Some other states have cake decorators in the same situation as my peers and myself and they, too, are trying to have their states laws changed as well. One such state, Texas, recently had their bill, HB 3282, heard before Committee and is now pending. Many of their opponents mentioned the dangers which bringing this bill into law would cause, but the whole reason for wanting to become legal is to prevent dangerous situations and to protect both the baker and the consumer, as the baker would have the responsibility of taking food handling courses and being required to have that certificate in order to register and the consumer would benefit from the knowledge the baker obtained. Its far more dangerous now having so many illegal, unlicensed home bakers who might have taken safety or food handling courses and are unregistered should something actually occur.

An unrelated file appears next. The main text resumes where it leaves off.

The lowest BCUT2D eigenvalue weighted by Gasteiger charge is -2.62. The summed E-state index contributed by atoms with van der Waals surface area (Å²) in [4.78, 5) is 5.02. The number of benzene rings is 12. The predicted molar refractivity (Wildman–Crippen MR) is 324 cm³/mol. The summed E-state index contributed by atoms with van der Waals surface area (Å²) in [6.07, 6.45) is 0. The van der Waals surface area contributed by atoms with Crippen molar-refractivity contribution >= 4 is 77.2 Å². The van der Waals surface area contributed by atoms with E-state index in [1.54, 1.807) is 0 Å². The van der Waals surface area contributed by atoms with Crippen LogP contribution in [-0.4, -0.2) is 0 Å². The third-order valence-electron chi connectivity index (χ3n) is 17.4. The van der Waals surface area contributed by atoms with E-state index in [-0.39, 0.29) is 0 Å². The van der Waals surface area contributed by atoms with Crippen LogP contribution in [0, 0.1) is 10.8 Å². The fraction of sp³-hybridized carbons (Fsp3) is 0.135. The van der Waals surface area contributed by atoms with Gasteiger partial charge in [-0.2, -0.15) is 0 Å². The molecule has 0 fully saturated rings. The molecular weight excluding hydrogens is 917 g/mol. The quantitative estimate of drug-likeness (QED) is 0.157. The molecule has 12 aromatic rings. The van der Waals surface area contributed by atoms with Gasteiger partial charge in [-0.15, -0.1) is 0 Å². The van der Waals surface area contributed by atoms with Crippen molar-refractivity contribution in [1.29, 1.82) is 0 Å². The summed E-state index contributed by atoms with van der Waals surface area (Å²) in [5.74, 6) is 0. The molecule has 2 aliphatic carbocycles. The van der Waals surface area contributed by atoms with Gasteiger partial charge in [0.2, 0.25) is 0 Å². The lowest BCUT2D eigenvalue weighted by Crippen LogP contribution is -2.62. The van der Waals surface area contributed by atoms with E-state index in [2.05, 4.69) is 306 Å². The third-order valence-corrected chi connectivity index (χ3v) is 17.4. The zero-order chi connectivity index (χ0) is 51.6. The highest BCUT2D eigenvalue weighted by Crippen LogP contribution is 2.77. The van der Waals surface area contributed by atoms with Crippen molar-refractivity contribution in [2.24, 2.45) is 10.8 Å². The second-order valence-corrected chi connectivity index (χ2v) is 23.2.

Another concern came from larger commercial bakeries and restaurants that are already established. They questioned the unfair advantage that the home bakers would have regarding no overhead, lower pricing and possible unsanitary kitchen practices. These worries are actually baseless since the home baker would have restrictions that the commercial baker does not; such as only preparing potentially non-hazardous foods, and not having a staff to help or commercial equipment to increase productivity. The home baker, most likely would not reap the benefits of shopping for ingredients in bulk so their costs on that level would probably actually be a bit higher and would be reflected in their pricing. Also, the standards of cleanliness would have to be kept the same since both the home baker and commercial baker would have their kitchens inspected by the same agency and need to be certified by the same state recognized food handler courses (though chances are the home baker, not having any employees or staff, would probably set him/herself to a higher standard since its not just a job as its the bakers home and the customers would know where the baker lives). Furthermore, of course, both the home baker and commercial baker would be required to carry liability insurance, as well.